“Birds happen like poems happen. I love them and am always surprised to find them appearing in meaningful ways.” Dan Chelotti
Margaret Fisher Squires is a psychotherapist who has shared her poetry largely through local readings with the Hart Rock Poetry Series, the Writers Guild at Bloomington, and Five Women Poets. She is perhaps the only person to have published a poem in the Bloomingfoods Co-op newsletter. She is one of the contributors to the Five Women Poets 2016 chapbook "Birds of a Feather."
Welcome to the Poets Weave. I'm Romayne Rubinas Dorsey. Margaret what poems have you brought for us today?
Darkness is gathering
not falling like night
with its promise of rest and dawn
not clouding up like a freshening storm
but rolling down like an avalanche of coal dust
burying all before it
The horizon rumbles
as if with the pounding
of giant hooves
In the town square
people run in frightened dashes
or sink to their knees
under despair's weight
But here and there
someone stops to light
Here and there
folk pull together piles of
They kindle bonfires
Spark by spark
the people weave
each knot a flame
holding off the darkness
When my husband reaches the Pearly Gates,
and Saint Peter opens the huge tome on his desk,
before he can even start to read
about all the people whose
furniture and boxes and crates
my husband helped to move,
and all the people that my husband drove
to meetings and doctor appointments
and safe home after late night concerts and parties,
and all the times that my husband
followed up his flares of temper
in their simplicity,
the saint will hear
the urgent thready piping
of a thousand voices
down by his feet.
He will push back his chair
and bend to look under the desk.
There he will see a thousand arthropods:
Crickets and silverfish
and beetles and moths
and mayflies and June bugs
and lightning bugs
--hundreds of spiders,
brown and gray and spotted and striped
and smooth and hairy
and big and small.
The thousand arthropods
will tell the Saint,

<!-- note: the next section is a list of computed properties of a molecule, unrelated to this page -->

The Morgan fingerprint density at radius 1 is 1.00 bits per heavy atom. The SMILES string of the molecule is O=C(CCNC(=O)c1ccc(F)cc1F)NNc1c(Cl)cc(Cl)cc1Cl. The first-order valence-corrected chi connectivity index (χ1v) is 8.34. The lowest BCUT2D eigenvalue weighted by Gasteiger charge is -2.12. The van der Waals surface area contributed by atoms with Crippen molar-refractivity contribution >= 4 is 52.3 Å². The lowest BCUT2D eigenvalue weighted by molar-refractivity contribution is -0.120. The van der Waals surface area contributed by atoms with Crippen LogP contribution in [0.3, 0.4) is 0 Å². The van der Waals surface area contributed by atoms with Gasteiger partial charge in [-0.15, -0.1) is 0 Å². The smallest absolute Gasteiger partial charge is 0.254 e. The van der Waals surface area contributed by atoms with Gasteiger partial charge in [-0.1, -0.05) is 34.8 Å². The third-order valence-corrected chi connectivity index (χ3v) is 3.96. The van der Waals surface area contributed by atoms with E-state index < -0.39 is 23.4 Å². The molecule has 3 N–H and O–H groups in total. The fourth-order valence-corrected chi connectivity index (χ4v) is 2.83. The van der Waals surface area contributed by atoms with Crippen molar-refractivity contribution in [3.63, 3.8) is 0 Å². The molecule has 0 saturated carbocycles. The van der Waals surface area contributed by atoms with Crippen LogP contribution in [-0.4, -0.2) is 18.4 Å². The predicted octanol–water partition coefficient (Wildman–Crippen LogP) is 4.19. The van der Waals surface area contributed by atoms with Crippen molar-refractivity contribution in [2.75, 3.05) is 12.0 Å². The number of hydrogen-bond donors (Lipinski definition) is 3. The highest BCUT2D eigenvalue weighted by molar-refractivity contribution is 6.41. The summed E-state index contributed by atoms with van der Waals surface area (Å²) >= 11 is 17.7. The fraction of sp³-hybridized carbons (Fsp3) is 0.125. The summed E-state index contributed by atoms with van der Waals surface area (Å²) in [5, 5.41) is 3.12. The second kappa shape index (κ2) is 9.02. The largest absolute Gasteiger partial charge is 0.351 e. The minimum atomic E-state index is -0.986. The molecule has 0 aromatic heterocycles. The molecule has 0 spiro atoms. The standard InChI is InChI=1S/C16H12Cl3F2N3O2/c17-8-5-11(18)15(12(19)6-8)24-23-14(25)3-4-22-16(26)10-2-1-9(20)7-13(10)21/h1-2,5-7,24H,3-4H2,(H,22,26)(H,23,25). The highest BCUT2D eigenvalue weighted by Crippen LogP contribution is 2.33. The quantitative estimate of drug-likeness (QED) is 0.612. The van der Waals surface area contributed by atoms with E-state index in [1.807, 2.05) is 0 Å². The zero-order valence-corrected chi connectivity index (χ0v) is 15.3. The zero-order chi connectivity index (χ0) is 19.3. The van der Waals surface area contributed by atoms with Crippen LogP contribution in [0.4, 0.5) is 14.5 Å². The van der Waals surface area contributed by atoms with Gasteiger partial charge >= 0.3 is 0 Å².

“This man found us in the bathtub,
on the kitchen counter,
scurrying across the carpet,
and he covered us with a clean peanut butter jar,
and slipped an envelope under it,
very carefully so as not to break
our brittle little legs,
and he carried the jar and envelope
out the front door,
and he set it all down gently
in the dianthus that grew
in the flower box on the porch,
and he let us go.”
Saint Peter will stroke his beard
and then he will nod,
and straighten up,
and close the book
and smile at my husband
“Go on in.”
Fat Tuesday at Player’s Pub (02-05-08)
Outside, rain sheets down.
We’re blessed: It isn’t snow.
Inside, Mid-Western Mardi Gras.
Blues bounces through the amplifiers.
Plastic beads, purple, gold and green, shine in the bright light.
Then the lights go out,
Power cut by Mother Nature.
The party goes on.
Candles are lit.
A ragged not-quite-conga line circles the room,
Singing, “When the Saints Go Marching In,”
A lot of times.
People wave bananas in the air.
The drum kit still works!
Rhythm takes the room.
More drums appear,
Inspiring each other into exuberant complexity.
We discover we are a tribe.
We are delighted with ourselves.
Fortunately, it is a long time before the electricity comes back on.
You've been listening to poetry by Margaret Fisher Squires on the Poets Weave. I'm Romayne Rubinas Dorsey.